Let me ask you a question. What do you currently do with the plot of earth you own? I think we tend to be like our neighbours and see caring for a garden as optional. But it too is God’s earth, which we’ve been given as a gift. It might be a good place to start. You can harvest water from your roof into tanks, and harvest heat off your roof into solar power. You could build or renew a garden bed or vege box.

Here’s what author and theologian Chris Wright says: read p 64…

Do you remember what God did when he’d finished creating the earth and delegating its care to humankind? He rested from creating. I think it can be argued from Genesis 1, that the goal of being made in God’s image is not ultimately work-as-our-worship, but rest. When did you last go out into God’s creation and enjoy a day in it – a holy day – a holiday - free to explore (pic of Steph and Hannah), challenge yourself, see the expanses of beauty (pic of Grampians) Rest doesn’t necessarily mean sitting still!   

But what about the second aspect of materialism - sharing the earth? God made human beings plural: male and female, thus envisaging community, and instructed the first man and woman to be fruitful and multiply, thus creating community. So the second aspect of materialism where we are to serve God in radically different ways is the just distribution of the earth’s resources. If we have passed the ecological break-even point, and consume 50% more resources than the earth can provide, then some of the earth’s peoples are doing without, even while we enjoy it.

I this how God would have us live? Remember the manna in the wilderness – everyone gathered what they needed – no more or no less – there was equality and God made it impossible to store it up, because it went off! Then God instituted the 50th year of Jubilee in the Old Testament, to re-distribute land, so each family could have their land (i.e. capital) returned if they’d fallen on hard times, to live on again – the principle is, equality. And on this principle Paul collected money from the wealthy Corinthians to take to the famine-stricken, Jewish, Christians in Jerusalem – so that there might be equality Cor 8:10-15.

So for us who trust in Jesus and have received his Spirit as the pledge of eternal life, what lifestyle is appropriate now? We’re told it’s impossible to serve God and money. We’re told it’s hard for a rich person to enter the kingdom of God. Matthew 19:23. Rather we’re to - Be on (y)our guard against all kinds of greed, because life does not consist in the abundance of your possessions. Luke 12:15. Wealthy Christians are told not to put their hopes in riches…but do good, be rich in good works, generous and ready to share. 1 Tim 6:18. We’re told that the good news of belonging to God’s kingdom is a free gift offered to all, but it’s especially good news for the poor, because they benefit more from the changes it brings.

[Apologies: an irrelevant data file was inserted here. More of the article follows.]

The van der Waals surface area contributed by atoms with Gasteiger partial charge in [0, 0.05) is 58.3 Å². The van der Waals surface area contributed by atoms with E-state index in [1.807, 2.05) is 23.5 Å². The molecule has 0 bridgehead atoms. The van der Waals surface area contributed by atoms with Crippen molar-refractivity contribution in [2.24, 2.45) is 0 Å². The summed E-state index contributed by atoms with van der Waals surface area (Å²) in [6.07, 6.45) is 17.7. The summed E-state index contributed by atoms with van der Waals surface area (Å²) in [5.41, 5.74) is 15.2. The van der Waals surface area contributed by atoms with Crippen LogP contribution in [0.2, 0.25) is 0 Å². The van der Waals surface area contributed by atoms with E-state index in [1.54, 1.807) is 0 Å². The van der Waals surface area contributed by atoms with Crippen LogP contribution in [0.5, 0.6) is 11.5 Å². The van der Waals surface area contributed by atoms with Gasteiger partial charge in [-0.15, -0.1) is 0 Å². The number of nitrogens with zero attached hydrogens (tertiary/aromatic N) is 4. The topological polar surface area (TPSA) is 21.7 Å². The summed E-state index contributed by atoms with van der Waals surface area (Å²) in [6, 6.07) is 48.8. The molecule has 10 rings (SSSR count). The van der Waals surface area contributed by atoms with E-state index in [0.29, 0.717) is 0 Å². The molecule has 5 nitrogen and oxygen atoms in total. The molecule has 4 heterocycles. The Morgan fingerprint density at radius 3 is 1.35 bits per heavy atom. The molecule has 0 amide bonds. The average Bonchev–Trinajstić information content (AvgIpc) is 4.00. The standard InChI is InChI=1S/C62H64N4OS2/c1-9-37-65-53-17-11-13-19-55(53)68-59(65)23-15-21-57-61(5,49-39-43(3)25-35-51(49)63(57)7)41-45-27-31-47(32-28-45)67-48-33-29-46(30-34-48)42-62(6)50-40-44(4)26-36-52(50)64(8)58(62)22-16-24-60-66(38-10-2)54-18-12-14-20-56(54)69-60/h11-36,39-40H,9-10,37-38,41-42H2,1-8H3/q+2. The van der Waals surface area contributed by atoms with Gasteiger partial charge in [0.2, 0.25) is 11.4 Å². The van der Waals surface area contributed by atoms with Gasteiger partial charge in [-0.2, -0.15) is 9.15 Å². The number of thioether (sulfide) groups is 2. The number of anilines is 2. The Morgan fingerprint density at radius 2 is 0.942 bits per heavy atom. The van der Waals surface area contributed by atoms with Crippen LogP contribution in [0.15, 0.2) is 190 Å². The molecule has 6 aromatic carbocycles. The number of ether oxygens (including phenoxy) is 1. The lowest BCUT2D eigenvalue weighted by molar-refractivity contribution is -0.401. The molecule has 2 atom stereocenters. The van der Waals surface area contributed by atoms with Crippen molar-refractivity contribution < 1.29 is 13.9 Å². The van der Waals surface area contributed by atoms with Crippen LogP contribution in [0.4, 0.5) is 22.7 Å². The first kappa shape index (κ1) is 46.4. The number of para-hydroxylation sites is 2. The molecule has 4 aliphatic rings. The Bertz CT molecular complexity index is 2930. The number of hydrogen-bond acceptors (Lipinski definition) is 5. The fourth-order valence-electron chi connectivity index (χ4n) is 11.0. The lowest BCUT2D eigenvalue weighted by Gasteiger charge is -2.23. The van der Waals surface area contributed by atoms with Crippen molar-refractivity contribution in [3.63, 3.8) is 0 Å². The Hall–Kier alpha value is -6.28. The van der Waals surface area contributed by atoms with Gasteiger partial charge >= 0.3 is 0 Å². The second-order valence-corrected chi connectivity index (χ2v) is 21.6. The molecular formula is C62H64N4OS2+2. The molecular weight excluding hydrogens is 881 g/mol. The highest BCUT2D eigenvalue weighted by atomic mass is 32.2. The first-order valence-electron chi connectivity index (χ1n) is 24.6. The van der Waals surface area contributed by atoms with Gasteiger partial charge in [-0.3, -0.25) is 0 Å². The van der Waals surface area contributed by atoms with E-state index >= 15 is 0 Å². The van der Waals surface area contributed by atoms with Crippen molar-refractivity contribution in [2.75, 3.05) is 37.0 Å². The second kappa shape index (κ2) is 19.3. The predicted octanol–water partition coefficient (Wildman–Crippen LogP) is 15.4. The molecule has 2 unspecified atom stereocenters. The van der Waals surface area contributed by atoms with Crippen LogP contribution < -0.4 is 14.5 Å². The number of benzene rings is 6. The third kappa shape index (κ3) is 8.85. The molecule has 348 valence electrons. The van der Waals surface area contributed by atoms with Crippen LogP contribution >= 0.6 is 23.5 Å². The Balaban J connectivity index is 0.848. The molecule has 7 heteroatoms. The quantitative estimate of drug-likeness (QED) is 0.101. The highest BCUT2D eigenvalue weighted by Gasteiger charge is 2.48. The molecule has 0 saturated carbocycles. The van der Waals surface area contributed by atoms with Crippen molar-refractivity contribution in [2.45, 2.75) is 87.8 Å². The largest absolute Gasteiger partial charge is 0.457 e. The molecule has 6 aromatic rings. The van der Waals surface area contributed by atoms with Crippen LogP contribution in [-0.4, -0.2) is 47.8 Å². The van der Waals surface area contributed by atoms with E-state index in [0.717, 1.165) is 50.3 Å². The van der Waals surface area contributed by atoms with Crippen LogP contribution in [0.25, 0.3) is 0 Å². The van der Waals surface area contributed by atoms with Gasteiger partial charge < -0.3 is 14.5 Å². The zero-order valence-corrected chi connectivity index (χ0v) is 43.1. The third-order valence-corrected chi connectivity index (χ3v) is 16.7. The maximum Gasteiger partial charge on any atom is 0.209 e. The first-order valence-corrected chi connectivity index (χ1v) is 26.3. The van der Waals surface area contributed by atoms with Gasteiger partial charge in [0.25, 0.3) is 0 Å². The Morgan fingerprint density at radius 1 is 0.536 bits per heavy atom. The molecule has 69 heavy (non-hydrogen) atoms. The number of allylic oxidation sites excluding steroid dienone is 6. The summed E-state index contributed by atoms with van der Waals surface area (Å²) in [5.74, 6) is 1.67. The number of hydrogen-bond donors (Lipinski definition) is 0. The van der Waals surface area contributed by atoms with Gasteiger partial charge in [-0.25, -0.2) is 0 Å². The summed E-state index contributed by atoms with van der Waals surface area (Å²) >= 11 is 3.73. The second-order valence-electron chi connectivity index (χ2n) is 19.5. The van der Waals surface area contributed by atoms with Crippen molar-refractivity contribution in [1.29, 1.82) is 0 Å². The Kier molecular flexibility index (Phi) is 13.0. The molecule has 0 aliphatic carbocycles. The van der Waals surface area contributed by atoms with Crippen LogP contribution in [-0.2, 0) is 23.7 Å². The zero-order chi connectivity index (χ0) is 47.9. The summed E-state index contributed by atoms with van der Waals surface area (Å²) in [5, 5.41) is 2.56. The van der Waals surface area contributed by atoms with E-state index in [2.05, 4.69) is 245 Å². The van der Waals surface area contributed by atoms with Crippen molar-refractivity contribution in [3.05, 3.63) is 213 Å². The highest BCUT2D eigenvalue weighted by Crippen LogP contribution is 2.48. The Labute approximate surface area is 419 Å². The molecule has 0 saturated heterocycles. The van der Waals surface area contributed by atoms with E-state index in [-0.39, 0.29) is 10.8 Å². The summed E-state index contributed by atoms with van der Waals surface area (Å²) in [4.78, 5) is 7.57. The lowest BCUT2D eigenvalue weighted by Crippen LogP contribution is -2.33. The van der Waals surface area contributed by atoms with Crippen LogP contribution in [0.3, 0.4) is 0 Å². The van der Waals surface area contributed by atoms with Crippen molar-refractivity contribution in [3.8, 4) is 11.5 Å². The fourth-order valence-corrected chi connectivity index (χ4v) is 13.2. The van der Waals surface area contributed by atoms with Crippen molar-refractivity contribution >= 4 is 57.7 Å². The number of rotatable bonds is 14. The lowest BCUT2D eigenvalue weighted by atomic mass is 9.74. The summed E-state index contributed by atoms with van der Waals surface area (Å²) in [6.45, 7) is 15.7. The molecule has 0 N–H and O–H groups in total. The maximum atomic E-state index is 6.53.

And in our second reading today from the book of Acts we heard that one of the first things that happened after the Holy Spirit was poured out on the Day of Pentecost, was believers voluntarily – they were not forced, we find a few verses later in Acts 5:4, but choose to see their possessions and property in a different way – ‘None of them said that anything they had was their own.’ Acts 4:32. And ‘there was not a needy person among them.’ Acts 4:34. They were liberated to share with one another - instinctively reflecting Jesus who though rich, for our sakes became poor, so that we by his poverty might be rich 2 Cor 8:9.
How are we to respond then? We can pray: asking forgiveness. We can pray for peace and justice as God commands. We can pray asking God to give us generous hearts.

We can talk in our households about how we might downsize the collections of possessions stored in our buffets, on shelves and in cupboards, to levels of ‘enough’. We may choose to shop less expensively, so we can save, and give that saving regularly to agencies who are working for the world’s poor: Tear, World Vision, Compassion – a redistribution of sorts. We can write to or call MPs about the recently announced cuts of 14% to Australia’s foreign aid budget…feel free to talk to Andrew about this afterwards. You may choose to attend The Justice Conference next weekend, (show pic) here in Melbourne, run jointly by the Christian aid agencies (see Ellen Kenner). If your family has grown up moved out of home like ours, what are you doing with your spare rooms? Could they be used for the good of others in some way?

There may be books you can share with other ideas: this one (pic of Planetwise) comes highly recommended – I went to Sunday School with the author, in Bangalore, South India, where our parents served as missionaries.

Finally, as Christians, we cannot see caring for the earth and sharing it justly as optional. The New Testament looks forward to the day of Jesus return to judge, save, and reign. He will judge the greedy, and the oppressors. He will sit on his throne and separate the saved from the lost. If we have persisted in being indifferent to the needy, we will be lost. But if we have ministered to Christ, in the poor, the hungry, the prisoner, the thirsty, the sick, the stranger, we will be saved – for when we are saved by faith in Christ, we exhibit serving love of those who are the least.

Materialism is a challenge, but when we exercise care of God’s earth, and when we share it with increasing equality and justice, we are speaking the gospel, and teaching the Bible by our example, and this is a powerful way of building communities  - because God’s love is being demonstrated.

I began with how George and Sarah have sought to address these challenges among us, and as I’ve gotten to know Sarah in particular, I’ve come to appreciate that as a minister’s wife, an art teacher, an appreciator of beauty, and someone who cares passionately for her home as the hub of family life, she’s had to address the issue of materialism in a very particular way. She’s had to put aside the possibility of living in her own home. They don’t actually own a home at this stage, I don’t think. But this hasn’t been easy, as it’s a kind of cultural expectation in Australian society. Sarah believes the material world God’s created is wonderfully full of potential and possibilities, but she doesn’t necessarily have to own any of it to participate in it, enjoy it, and share it liberally. How we pray God continues to bless and use George and Sarah in Echuca. And us here.